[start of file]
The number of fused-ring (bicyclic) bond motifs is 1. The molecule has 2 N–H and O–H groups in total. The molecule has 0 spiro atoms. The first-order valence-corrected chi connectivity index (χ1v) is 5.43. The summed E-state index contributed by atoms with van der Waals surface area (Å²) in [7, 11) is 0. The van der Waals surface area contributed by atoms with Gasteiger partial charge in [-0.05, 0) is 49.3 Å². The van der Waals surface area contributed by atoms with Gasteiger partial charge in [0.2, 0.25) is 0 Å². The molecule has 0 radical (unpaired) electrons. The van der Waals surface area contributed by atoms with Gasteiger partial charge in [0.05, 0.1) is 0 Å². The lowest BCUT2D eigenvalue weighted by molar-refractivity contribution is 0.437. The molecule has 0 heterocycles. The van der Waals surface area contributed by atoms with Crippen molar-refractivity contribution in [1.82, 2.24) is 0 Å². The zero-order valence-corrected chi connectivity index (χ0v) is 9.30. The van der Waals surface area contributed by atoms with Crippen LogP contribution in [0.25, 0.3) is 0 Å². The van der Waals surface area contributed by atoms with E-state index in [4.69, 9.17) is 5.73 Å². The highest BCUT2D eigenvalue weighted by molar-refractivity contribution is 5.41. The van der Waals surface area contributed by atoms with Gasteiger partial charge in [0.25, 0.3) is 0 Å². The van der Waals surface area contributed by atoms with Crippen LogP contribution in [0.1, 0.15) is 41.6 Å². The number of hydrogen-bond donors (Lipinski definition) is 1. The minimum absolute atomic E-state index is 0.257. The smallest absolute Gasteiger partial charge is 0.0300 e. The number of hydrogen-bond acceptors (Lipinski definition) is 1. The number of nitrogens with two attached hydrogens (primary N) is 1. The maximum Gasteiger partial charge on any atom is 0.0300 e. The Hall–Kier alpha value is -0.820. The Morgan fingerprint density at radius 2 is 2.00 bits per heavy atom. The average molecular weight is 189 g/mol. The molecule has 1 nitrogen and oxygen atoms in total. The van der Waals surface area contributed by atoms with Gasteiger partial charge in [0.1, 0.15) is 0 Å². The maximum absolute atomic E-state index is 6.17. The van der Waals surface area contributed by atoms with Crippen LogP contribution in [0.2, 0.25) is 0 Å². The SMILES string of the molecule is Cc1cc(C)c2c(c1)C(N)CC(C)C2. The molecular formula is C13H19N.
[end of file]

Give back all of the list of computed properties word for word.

The number of fused-ring (bicyclic) bond motifs is 1. The molecule has 2 N–H and O–H groups in total. The molecule has 0 spiro atoms. The first-order valence-corrected chi connectivity index (χ1v) is 5.43. The summed E-state index contributed by atoms with van der Waals surface area (Å²) in [7, 11) is 0. The van der Waals surface area contributed by atoms with Gasteiger partial charge in [-0.05, 0) is 49.3 Å². The van der Waals surface area contributed by atoms with Gasteiger partial charge in [0.2, 0.25) is 0 Å². The molecule has 0 radical (unpaired) electrons. The van der Waals surface area contributed by atoms with Gasteiger partial charge in [0.05, 0.1) is 0 Å². The lowest BCUT2D eigenvalue weighted by molar-refractivity contribution is 0.437. The molecule has 0 heterocycles. The van der Waals surface area contributed by atoms with Crippen molar-refractivity contribution in [1.82, 2.24) is 0 Å². The zero-order valence-corrected chi connectivity index (χ0v) is 9.30. The van der Waals surface area contributed by atoms with Crippen LogP contribution in [0.25, 0.3) is 0 Å². The van der Waals surface area contributed by atoms with E-state index in [4.69, 9.17) is 5.73 Å². The highest BCUT2D eigenvalue weighted by molar-refractivity contribution is 5.41. The van der Waals surface area contributed by atoms with Gasteiger partial charge in [0.25, 0.3) is 0 Å². The van der Waals surface area contributed by atoms with Crippen LogP contribution in [0.1, 0.15) is 41.6 Å². The number of hydrogen-bond donors (Lipinski definition) is 1. The minimum absolute atomic E-state index is 0.257. The smallest absolute Gasteiger partial charge is 0.0300 e. The number of hydrogen-bond acceptors (Lipinski definition) is 1. The number of nitrogens with two attached hydrogens (primary N) is 1. The maximum Gasteiger partial charge on any atom is 0.0300 e. The Hall–Kier alpha value is -0.820. The Morgan fingerprint density at radius 2 is 2.00 bits per heavy atom. The average molecular weight is 189 g/mol. The molecule has 1 nitrogen and oxygen atoms in total. The van der Waals surface area contributed by atoms with Gasteiger partial charge in [0.1, 0.15) is 0 Å². The maximum absolute atomic E-state index is 6.17. The van der Waals surface area contributed by atoms with Crippen LogP contribution in [0.2, 0.25) is 0 Å². The SMILES string of the molecule is Cc1cc(C)c2c(c1)C(N)CC(C)C2. The molecular formula is C13H19N.